Alerts
Modified Hours for Memorial Day

In recognition of the upcoming Memorial Day holiday, some of The University of Kansas Health System’s offices will have modified hours on Monday, May 27.

Skip Navigation

Urinary Incontinence

Urinary incontinence, or UI, is a distressing and serious health problem. Involuntary urine leakage can cause significant quality of life issues.

It affects up to 1 in 3 women after the age of 40, and by the age of 60, 1 in 2 women have the disorder. The incidence is not limited only to older women, as it also occurs in men and people as young as 18. In fact, UI is more prevalent than hypertension, depression and diabetes, yet it is underreported. Fewer than half of all patients are willing to report their symptoms to their physicians.

At The University of Kansas Health System, we provide advanced diagnostic testing by fellowship-trained specialists to target the cause of incontinence. We offer a range of noninvasive therapies as well as surgical options to cater to each person's needs and condition.

What is urinary incontinence?

Urinary incontinence is defined by a loss of bladder control. This can result in urine leakage, urgency and frequency that disrupts a person's life. Urinary incontinence can be an embarrassing condition that may also be associated with depression and social isolation.

We offer a variety of appointment types. Learn more or call 913-588-1227 to schedule now.

Types of urinary incontinence

  • Stress urinary incontinence refers to the loss of urine during a physical stress or activity where a force causes an increase in intra-abdominal pressure. Common examples include laughing, coughing, sneezing or jumping.

    People with this condition are often limited in their ability to engage in exercise and sports activities due to their incontinence. This type of incontinence is caused by anatomic changes in the support of the urethra and bladder, and often is associated with weakness of pelvic floor muscles supporting the bladder.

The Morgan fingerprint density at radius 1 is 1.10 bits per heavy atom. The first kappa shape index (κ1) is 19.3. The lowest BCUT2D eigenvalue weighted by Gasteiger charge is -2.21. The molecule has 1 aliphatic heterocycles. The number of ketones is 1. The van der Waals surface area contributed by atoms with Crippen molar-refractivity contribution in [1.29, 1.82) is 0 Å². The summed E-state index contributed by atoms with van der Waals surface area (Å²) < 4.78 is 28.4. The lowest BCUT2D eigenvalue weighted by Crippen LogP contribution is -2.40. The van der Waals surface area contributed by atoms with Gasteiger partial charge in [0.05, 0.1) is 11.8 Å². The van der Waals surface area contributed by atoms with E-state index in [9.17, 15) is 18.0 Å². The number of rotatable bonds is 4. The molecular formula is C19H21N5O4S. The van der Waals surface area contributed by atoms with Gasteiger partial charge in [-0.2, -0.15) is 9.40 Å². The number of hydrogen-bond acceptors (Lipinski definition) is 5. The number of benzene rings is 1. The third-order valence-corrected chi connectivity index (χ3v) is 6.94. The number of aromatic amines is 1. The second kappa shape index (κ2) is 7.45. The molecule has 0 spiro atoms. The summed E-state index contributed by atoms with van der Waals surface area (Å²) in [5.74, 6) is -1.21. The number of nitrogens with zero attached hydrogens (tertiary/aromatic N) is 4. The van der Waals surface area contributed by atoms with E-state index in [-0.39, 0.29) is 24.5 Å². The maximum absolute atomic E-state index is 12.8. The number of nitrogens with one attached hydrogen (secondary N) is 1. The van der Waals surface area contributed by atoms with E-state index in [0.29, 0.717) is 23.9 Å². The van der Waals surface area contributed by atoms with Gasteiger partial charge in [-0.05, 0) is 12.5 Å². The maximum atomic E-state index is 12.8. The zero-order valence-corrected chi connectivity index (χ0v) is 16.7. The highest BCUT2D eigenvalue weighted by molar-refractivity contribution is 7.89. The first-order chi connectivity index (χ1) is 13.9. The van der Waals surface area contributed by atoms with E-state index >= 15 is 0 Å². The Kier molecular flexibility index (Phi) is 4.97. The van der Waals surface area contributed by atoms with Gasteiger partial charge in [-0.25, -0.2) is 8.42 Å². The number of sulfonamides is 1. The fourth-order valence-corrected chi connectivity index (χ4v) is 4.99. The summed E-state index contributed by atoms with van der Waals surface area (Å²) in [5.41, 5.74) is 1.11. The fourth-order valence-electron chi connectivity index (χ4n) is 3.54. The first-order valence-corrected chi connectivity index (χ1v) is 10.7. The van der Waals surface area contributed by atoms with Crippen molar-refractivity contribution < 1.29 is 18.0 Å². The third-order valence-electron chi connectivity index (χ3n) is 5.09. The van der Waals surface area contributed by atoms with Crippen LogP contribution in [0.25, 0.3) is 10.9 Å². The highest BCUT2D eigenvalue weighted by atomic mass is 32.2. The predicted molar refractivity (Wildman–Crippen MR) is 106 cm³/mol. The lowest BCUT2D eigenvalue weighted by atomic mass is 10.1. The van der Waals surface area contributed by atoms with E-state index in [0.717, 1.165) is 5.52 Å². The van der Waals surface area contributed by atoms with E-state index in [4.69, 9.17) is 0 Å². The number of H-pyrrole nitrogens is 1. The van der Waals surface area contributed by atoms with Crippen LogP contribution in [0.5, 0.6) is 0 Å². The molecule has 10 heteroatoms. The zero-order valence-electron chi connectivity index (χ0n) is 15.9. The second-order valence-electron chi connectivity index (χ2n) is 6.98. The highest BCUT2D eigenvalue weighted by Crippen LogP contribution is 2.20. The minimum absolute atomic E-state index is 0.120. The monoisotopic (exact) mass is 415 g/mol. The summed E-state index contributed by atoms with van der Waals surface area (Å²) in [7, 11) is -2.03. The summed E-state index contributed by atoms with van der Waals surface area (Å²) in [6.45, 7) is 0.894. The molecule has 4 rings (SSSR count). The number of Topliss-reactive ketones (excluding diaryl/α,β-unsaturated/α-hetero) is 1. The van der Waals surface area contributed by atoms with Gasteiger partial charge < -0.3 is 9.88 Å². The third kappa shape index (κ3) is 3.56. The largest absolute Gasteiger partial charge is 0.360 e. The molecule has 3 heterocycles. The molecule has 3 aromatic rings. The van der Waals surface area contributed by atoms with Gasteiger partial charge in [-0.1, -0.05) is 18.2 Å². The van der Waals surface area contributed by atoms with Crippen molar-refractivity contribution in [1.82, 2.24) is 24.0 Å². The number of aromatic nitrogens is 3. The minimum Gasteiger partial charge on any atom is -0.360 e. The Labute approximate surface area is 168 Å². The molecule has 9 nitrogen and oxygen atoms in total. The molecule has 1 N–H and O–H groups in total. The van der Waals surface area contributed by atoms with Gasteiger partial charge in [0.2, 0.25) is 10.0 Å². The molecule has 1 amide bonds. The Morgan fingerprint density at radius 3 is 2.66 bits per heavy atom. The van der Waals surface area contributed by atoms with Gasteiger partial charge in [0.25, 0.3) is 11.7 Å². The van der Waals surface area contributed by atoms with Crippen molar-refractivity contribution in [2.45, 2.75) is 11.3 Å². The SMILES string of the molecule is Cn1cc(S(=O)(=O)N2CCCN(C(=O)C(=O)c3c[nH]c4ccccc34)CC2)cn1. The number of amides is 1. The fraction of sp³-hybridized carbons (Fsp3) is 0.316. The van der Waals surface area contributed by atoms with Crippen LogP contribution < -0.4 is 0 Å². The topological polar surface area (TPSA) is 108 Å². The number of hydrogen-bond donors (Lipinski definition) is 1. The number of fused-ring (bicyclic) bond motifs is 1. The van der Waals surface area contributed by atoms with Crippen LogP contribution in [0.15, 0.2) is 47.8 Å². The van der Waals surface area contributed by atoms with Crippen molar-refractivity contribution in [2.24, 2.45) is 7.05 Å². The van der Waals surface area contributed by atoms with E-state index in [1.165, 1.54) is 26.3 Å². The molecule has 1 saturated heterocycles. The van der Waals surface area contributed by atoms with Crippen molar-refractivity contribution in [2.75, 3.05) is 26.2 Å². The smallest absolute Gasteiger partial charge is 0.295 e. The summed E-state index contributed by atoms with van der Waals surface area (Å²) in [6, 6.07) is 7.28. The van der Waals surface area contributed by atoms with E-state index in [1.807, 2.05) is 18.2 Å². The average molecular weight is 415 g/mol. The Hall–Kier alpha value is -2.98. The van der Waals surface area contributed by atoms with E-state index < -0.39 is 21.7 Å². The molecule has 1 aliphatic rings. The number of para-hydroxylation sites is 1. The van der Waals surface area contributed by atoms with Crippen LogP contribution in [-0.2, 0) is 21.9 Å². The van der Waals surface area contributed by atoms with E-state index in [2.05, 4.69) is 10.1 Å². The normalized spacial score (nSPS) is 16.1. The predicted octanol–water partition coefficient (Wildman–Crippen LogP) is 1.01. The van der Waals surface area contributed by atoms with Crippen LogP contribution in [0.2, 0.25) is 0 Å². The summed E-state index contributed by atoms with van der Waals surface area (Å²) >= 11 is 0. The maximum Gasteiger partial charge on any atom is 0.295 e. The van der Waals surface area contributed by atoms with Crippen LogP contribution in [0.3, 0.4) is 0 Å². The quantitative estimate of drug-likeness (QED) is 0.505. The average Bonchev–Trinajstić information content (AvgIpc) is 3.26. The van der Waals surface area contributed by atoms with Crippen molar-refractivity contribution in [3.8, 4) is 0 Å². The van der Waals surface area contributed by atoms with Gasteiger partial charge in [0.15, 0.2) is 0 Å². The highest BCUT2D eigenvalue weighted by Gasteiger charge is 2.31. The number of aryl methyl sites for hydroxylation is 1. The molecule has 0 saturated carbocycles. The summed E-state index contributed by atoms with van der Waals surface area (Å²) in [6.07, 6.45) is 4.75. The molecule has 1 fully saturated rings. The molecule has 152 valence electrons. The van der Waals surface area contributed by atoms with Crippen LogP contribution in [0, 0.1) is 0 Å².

• Urgency urinary incontinence occurs with a sudden desire to urinate and a loss of urine before reaching the bathroom. The incontinence episode is often triggered when hearing or feeling water, such as when washing hands, in social situations, such as opening the door upon arriving home, or even during commonly performed daily habits, such as standing from a seated position. The loss of urine is usually a larger amount, and there is typically no way of stopping it.

    Due to the uncontrolled urge to void (urinate), you may void more often than normal (more than 8 voids in 24 hours) and wake up more than once at night to void. This type of incontinence is often caused by bladder spasms. Some people may only have urgency and not necessarily have urine leakage when the compelling desire to urinate is noted; however, frequency and discomfort caused by this condition impacts their life negatively. This urgency is a component of overactive bladder syndrome.

  • Mixed urinary incontinence refers to conditions where both urgency urinary incontinence and stress urinary incontinence may be impacting your life. Treatment often requires management of both, keeping in mind that each is treated differently.

Urinary incontinence symptoms and risks

The main symptom of urinary incontinence is a frequent, sudden urge to urinate – even if you've recently urinated. Leaking urine when coughing, sneezing, laughing or exercising is also very common.

Risk factors for urinary incontinence can vary depending on what type you have. However, the following may put you at risk:

  • Aging. For women, menopause and hormonal changes can contribute to thinning in vaginal and urethral tissues. For men, the prostate gland can enlarge with age, leading to urinary changes.
  • Being overweight. Having obesity or excessive weight may result in increased pressure on the bladder and pelvic muscles with activity.
  • Cancer treatment. Urinary incontinence can be a side effect or symptom of various cancers and cancer treatments. While many leading-edge cancer treatments can reduce these side effects, some patients will need additional care for urinary incontinence.
  • Changes in the anatomy of your urethra, bladder or pelvis after childbirth, menopause or prior surgery. Changes in the normal bladder and urethral support can affect the integrity of the urinary system.
  • Excessive intake of fluids. High water intake, such as when dieting or trying to satiate thirst, results in overfilling the bladder causing leakage.
  • Medical conditions such as COPD and lower extremity swelling.
  • Medications. Some medications can weaken the muscles of the urethra causing leakage, while others may weaken the bladder itself, thus not allowing appropriate emptying. Also, some medications, such as water pills, cause your bladder to be overfilled, rapidly causing leakage in some women.
  • Recurrent bladder infections and bladder wall inflammation. Recurrent infections often result in hypersensitivity of the bladder and the need for frequent emptying.